How to Avoid Spending Guilt & Sleep Better at Night
I talk a lot about saving and a little about spending. But the truth is, I love spending! Shopping is one of my main hobbies, even if it is just browsing around trying to find the best deals. What is it about people who love to get a good deal? I think you’re born with that gene or you aren’t. However, I used to be in a place where spending was not fun, not enjoyable, and after I made a purchase, I would feel intense regret later or return it only to find myself back in the same position the next weekend.
So, what changed? I still make purchases, I still spend money, but my qualifiers differed a bit. By doing a few small tricks, I saved myself an intense internal struggle, and now I’m able to spend happily without that gnawing feeling. Here’s what I did:
Take Inventory of What You Already Own
Marie Kondo your life? Not exactly. But, once I moved, I realized how much stuff I already had. Honestly, it was a little nauseating. You know those clothes that get trapped in the back of your closet or the small items you forgot you had? Once you pull all of that stuff out, you realize you probably have a heck of a lot more than you like, or even want. What was the most shocking to me was realizing how many things still had price tags on them! That really infuriated me. I couldn’t believe how much money I had spent on something that I had never even worn. It was a bit of a wake-up call for me and made me realize that money that I had at the end of the month wasn’t magically disappearing; it was going straight to my closet and depreciating.
Think of Your Long-Term Financial Goals
I wrote about this in my birthday ritual, but if you don’t know what your financial goals are, you certainly will never reach them. I had to get serious with myself, and I took at a look at my finances and realized if I kept up this spending rate, I would never be able to buy a house, a goal I had longed for. This really changed my mindset. No longer would I go out and buy things to buy things, but instead I would take that money that I would have used to buy something and put it in my savings account. This got me excited about my goals but also helped me prioritize what I was spending my money on. Also, it still allowed me to spend! But instead of buying something I never would use, I was buying myself a down payment on a house.
Buy Investment Products
Heading out the store because every item you own broke, or won’t work, or doesn’t look good anymore? Stop buying things for a temporary basis and start purchasing investment products. I’m not talking about securities I’m talking about buying a fabulous vacuum, an excellent moisturizer, a beautiful coat, a classic couch. Buy things that will last. When you do this, you don’t feel like you need to rush out and buy the trendiest item every time it comes out because you have timeless pieces. Are you overspending because you have nothing that lasts? It may take a temporary hit on your finances but will stay over the long-term.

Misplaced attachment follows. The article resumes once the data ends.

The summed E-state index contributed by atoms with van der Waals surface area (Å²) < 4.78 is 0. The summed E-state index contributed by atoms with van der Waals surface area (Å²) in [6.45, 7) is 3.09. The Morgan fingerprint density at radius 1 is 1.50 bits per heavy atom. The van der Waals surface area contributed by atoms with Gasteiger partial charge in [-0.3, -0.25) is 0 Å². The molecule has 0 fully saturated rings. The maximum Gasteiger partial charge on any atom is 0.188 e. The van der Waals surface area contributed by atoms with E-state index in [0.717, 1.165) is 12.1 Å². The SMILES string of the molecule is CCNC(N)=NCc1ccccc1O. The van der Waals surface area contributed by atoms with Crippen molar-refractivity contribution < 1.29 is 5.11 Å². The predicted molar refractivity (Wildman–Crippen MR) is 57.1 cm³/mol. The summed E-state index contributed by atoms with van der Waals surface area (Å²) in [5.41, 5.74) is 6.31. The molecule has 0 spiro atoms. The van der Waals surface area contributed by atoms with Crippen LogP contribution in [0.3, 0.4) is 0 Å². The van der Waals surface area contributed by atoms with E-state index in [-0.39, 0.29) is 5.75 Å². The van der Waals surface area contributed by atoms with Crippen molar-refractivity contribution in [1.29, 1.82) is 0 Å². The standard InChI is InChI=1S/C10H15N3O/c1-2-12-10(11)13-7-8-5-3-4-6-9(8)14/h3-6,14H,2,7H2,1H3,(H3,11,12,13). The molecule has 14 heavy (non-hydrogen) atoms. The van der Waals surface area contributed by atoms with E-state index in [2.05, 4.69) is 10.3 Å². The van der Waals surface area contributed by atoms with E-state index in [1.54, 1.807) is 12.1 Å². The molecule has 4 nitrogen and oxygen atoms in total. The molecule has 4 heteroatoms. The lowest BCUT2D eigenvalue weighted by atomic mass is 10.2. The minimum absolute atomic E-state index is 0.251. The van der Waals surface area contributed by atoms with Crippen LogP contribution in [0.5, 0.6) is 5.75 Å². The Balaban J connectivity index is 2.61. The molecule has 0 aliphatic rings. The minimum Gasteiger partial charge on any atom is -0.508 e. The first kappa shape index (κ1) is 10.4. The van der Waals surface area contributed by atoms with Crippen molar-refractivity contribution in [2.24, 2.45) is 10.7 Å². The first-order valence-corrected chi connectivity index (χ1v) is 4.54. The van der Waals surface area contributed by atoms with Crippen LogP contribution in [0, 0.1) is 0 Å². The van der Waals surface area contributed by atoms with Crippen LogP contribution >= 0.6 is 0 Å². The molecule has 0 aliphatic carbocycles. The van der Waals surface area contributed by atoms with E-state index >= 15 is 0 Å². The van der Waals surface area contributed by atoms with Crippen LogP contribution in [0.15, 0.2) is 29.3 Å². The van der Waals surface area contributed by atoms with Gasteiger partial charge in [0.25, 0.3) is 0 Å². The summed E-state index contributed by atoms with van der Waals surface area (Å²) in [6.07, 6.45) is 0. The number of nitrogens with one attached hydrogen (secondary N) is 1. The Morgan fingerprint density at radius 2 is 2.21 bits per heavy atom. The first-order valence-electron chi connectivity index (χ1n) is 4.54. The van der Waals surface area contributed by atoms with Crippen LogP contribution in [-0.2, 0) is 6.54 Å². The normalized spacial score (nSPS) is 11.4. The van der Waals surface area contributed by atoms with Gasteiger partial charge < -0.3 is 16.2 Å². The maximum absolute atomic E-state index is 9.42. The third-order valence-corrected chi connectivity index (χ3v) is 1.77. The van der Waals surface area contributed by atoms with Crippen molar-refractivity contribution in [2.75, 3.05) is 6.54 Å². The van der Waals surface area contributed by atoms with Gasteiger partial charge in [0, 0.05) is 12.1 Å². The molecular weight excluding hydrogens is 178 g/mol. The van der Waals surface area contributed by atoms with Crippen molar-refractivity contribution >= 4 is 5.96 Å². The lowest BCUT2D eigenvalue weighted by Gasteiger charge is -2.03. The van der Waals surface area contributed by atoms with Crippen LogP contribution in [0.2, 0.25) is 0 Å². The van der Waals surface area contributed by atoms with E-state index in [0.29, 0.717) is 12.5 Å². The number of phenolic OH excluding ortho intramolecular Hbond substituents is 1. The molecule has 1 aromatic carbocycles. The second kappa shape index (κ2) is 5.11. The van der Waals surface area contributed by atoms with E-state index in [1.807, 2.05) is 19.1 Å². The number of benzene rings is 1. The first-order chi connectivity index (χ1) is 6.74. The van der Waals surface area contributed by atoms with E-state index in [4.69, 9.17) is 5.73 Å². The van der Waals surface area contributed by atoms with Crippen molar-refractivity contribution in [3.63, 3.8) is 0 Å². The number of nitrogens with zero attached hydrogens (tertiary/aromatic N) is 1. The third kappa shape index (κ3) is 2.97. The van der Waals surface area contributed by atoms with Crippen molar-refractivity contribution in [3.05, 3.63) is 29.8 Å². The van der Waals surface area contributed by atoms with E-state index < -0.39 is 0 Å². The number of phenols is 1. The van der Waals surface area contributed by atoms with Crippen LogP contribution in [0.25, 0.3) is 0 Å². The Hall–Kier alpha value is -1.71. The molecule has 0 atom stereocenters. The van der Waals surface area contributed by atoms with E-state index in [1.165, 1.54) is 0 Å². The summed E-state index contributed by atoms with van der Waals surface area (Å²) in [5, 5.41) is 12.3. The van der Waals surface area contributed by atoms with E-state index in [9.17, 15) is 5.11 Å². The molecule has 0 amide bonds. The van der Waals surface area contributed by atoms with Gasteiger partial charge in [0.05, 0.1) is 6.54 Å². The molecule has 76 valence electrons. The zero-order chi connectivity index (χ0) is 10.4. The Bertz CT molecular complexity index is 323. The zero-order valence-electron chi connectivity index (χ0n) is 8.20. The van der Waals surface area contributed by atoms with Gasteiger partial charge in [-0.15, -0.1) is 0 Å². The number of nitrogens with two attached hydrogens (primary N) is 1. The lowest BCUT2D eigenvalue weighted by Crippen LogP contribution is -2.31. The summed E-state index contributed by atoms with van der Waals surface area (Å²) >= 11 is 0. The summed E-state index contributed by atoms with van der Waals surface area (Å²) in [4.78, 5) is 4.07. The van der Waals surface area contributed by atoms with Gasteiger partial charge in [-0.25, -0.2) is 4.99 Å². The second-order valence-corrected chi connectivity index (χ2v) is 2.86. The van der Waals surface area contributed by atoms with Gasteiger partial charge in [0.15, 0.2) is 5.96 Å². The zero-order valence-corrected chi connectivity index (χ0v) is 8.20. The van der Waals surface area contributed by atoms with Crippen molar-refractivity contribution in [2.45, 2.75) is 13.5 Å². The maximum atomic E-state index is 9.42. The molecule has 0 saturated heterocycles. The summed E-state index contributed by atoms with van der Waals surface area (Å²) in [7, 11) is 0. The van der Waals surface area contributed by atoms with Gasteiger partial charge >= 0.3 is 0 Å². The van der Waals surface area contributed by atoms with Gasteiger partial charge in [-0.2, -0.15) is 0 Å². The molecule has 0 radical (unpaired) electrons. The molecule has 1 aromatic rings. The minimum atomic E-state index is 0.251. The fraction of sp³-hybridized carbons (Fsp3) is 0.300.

Get a Clear Picture
I can’t tell you how many times I spent money because I genuinely thought I had it in my bank account only to forget about that pesky electric bill or that donation I made or that oil change this month. Getting a clear picture of your entire finances every day is genuinely life-changing. I’ve been using Personal Capital for years now and without it, I’m not sure I would be able to keep up with all of my accounts and investments. This way, I know where I stand every day and don’t have to feel like I need to remember what I’ve already spent my money on, it does it for me. It also gives me peace of mind that I’m not missing something or forgetting about a big expense.
Enjoy Your Life
Lastly, start enjoying your life. Most spending comes out of depression, anxiety, worry, or covering up other feelings. I know we aren’t supposed to talk about finances and mental health, but they go hand-in-hand. If you aren’t making time for yourself, doing hobbies you enjoy, or setting aside some time for peace, you are doing yourself an injustice. Try to take time to enjoy what you have, and you may find you don’t need to spend money after all.